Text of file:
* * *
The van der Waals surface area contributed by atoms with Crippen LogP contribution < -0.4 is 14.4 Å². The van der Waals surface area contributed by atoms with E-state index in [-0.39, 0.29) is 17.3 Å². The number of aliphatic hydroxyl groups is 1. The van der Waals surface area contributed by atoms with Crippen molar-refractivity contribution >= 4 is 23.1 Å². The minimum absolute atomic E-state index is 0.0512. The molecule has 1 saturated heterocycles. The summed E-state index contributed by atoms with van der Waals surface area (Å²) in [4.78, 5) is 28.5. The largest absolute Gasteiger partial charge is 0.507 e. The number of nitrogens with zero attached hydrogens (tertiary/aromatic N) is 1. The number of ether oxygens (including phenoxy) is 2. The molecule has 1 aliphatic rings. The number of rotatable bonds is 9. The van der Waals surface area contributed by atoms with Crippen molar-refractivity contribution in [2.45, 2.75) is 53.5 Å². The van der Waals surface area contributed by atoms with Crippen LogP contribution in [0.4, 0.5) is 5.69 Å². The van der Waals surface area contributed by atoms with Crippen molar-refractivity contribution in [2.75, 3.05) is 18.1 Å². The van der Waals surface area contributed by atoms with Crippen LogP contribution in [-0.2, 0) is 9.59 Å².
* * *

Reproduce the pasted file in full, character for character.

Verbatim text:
The van der Waals surface area contributed by atoms with Crippen LogP contribution < -0.4 is 14.4 Å². The van der Waals surface area contributed by atoms with E-state index in [-0.39, 0.29) is 17.3 Å². The number of aliphatic hydroxyl groups is 1. The van der Waals surface area contributed by atoms with Crippen molar-refractivity contribution >= 4 is 23.1 Å². The minimum absolute atomic E-state index is 0.0512. The molecule has 1 saturated heterocycles. The summed E-state index contributed by atoms with van der Waals surface area (Å²) in [4.78, 5) is 28.5. The largest absolute Gasteiger partial charge is 0.507 e. The number of nitrogens with zero attached hydrogens (tertiary/aromatic N) is 1. The number of ether oxygens (including phenoxy) is 2. The molecule has 1 aliphatic rings. The number of rotatable bonds is 9. The van der Waals surface area contributed by atoms with Crippen molar-refractivity contribution in [2.45, 2.75) is 53.5 Å². The van der Waals surface area contributed by atoms with Crippen LogP contribution in [0.4, 0.5) is 5.69 Å². The van der Waals surface area contributed by atoms with Crippen molar-refractivity contribution in [2.75, 3.05) is 18.1 Å². The van der Waals surface area contributed by atoms with Crippen LogP contribution in [-0.2, 0) is 9.59 Å².